Water flowing through the Great Salt Lake breach in 2011, when lake levels were high due to above average snowfall in the Wasatch and Uinta Mountains. The Great Salt Lake breach is an area that allows water to travel between the southern and northern parts of the lake.
There is a giant among us with a profound influence on our past, present, and future. My first encounter with this giant was both buoyant and delightful as I floated in the brine on a lovely summer day. But I was oblivious to the Great Salt Lake’s immense value as an environmental, cultural, and economic resource.

A Giant Among Us–The Great Salt Lake

Much of what follows is taken from a very recently released collaborative study titled “Impacts of Water Development on Great Salt Lake and the Wasatch Front” which was a collaborative effort from four institutions(Utah State University, Utah Division of Water Resources, Salt Lake Community College, and the Utah Division of Wildlife Resources.)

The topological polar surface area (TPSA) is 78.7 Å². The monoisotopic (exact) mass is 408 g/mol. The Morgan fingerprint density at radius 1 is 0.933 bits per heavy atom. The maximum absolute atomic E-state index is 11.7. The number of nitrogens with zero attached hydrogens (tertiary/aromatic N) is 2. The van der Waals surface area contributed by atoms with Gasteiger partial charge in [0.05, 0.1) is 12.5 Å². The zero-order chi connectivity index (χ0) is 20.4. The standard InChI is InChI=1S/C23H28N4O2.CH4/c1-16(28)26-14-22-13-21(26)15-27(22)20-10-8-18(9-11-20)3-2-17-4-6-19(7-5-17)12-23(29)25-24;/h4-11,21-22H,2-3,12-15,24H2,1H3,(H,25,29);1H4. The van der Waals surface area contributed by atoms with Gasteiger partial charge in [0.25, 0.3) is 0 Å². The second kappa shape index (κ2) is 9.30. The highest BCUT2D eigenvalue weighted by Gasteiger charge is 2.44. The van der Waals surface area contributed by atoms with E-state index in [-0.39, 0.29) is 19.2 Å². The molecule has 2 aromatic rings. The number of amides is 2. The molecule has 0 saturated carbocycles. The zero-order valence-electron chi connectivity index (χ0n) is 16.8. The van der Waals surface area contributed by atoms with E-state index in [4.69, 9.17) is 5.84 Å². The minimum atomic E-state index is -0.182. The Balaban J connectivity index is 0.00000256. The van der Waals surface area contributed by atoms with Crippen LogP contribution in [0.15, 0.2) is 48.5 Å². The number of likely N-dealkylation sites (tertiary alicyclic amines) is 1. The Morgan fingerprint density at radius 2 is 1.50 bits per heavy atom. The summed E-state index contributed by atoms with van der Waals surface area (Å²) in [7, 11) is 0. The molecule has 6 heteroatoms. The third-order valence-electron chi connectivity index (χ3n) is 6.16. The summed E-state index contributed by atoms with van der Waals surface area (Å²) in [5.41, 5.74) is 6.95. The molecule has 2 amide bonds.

A 2012 analysis by Bioeconomics estimated the economic value of the lake at $1.32 billion per year for mineral extraction, brine shrimp cyst production, and recreation. The abundant food and wetlands of the lake attract 3 million shorebirds, as many as 1.7 million eared grebes, and hundreds of thousands of waterfowl during spring and fall migrations. Because of this, it has been designated as a Western Hemisphere Shorebird Reserve Network Site. Due to its enormous surface area, it produces the “lake affect” which enhances our snow pack by an estimated 8%, a significant amount for both skiers and our available water. But our giant is shrinking.